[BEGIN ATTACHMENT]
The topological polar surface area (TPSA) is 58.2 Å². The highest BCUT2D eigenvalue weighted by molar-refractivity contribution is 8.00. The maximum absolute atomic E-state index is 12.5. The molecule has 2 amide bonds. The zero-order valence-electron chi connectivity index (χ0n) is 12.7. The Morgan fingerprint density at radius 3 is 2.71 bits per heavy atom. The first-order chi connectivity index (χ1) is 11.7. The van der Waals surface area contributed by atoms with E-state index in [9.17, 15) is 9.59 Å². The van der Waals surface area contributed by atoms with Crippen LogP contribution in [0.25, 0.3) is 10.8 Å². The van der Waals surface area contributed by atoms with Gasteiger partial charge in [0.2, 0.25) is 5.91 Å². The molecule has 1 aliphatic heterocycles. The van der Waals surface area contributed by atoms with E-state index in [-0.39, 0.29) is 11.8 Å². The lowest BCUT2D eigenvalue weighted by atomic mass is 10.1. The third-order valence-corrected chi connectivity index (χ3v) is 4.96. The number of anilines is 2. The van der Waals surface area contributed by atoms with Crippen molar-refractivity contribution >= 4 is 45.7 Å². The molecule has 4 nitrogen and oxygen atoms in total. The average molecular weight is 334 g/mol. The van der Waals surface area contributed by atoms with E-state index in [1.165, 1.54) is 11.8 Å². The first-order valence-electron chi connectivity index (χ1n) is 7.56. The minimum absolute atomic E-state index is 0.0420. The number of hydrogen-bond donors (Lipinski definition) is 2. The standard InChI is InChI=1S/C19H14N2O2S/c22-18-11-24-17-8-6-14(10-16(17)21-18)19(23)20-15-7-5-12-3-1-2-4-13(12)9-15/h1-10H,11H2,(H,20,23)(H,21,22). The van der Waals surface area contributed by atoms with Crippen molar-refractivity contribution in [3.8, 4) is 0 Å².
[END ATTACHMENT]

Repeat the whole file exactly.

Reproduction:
The topological polar surface area (TPSA) is 58.2 Å². The highest BCUT2D eigenvalue weighted by molar-refractivity contribution is 8.00. The maximum absolute atomic E-state index is 12.5. The molecule has 2 amide bonds. The zero-order valence-electron chi connectivity index (χ0n) is 12.7. The Morgan fingerprint density at radius 3 is 2.71 bits per heavy atom. The first-order chi connectivity index (χ1) is 11.7. The van der Waals surface area contributed by atoms with E-state index in [9.17, 15) is 9.59 Å². The van der Waals surface area contributed by atoms with Crippen LogP contribution in [0.25, 0.3) is 10.8 Å². The van der Waals surface area contributed by atoms with Gasteiger partial charge in [0.2, 0.25) is 5.91 Å². The molecule has 1 aliphatic heterocycles. The van der Waals surface area contributed by atoms with E-state index in [-0.39, 0.29) is 11.8 Å². The lowest BCUT2D eigenvalue weighted by atomic mass is 10.1. The third-order valence-corrected chi connectivity index (χ3v) is 4.96. The number of anilines is 2. The van der Waals surface area contributed by atoms with Crippen molar-refractivity contribution >= 4 is 45.7 Å². The molecule has 4 nitrogen and oxygen atoms in total. The average molecular weight is 334 g/mol. The van der Waals surface area contributed by atoms with E-state index in [1.165, 1.54) is 11.8 Å². The first-order valence-electron chi connectivity index (χ1n) is 7.56. The minimum absolute atomic E-state index is 0.0420. The number of hydrogen-bond donors (Lipinski definition) is 2. The standard InChI is InChI=1S/C19H14N2O2S/c22-18-11-24-17-8-6-14(10-16(17)21-18)19(23)20-15-7-5-12-3-1-2-4-13(12)9-15/h1-10H,11H2,(H,20,23)(H,21,22). The van der Waals surface area contributed by atoms with Crippen molar-refractivity contribution in [3.8, 4) is 0 Å².